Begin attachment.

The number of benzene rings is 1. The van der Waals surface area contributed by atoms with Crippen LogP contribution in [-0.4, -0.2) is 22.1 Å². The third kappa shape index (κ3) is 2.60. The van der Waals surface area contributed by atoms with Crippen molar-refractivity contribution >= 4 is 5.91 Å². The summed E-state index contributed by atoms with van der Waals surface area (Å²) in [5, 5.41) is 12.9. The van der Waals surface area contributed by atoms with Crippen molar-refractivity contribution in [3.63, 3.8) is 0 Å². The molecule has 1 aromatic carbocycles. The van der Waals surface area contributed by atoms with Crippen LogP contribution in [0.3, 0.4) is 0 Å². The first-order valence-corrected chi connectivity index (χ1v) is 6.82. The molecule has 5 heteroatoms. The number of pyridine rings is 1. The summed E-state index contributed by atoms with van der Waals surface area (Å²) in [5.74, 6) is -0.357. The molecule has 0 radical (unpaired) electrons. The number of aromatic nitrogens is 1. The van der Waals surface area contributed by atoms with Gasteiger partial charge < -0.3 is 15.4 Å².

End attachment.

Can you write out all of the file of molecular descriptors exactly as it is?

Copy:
The number of benzene rings is 1. The van der Waals surface area contributed by atoms with Crippen LogP contribution in [-0.4, -0.2) is 22.1 Å². The third kappa shape index (κ3) is 2.60. The van der Waals surface area contributed by atoms with Crippen molar-refractivity contribution >= 4 is 5.91 Å². The summed E-state index contributed by atoms with van der Waals surface area (Å²) in [5, 5.41) is 12.9. The van der Waals surface area contributed by atoms with Crippen molar-refractivity contribution in [3.63, 3.8) is 0 Å². The molecule has 1 aromatic carbocycles. The van der Waals surface area contributed by atoms with Crippen LogP contribution in [0.3, 0.4) is 0 Å². The first-order valence-corrected chi connectivity index (χ1v) is 6.82. The molecule has 5 heteroatoms. The number of pyridine rings is 1. The summed E-state index contributed by atoms with van der Waals surface area (Å²) in [5.74, 6) is -0.357. The molecule has 0 radical (unpaired) electrons. The number of aromatic nitrogens is 1. The van der Waals surface area contributed by atoms with Gasteiger partial charge < -0.3 is 15.4 Å².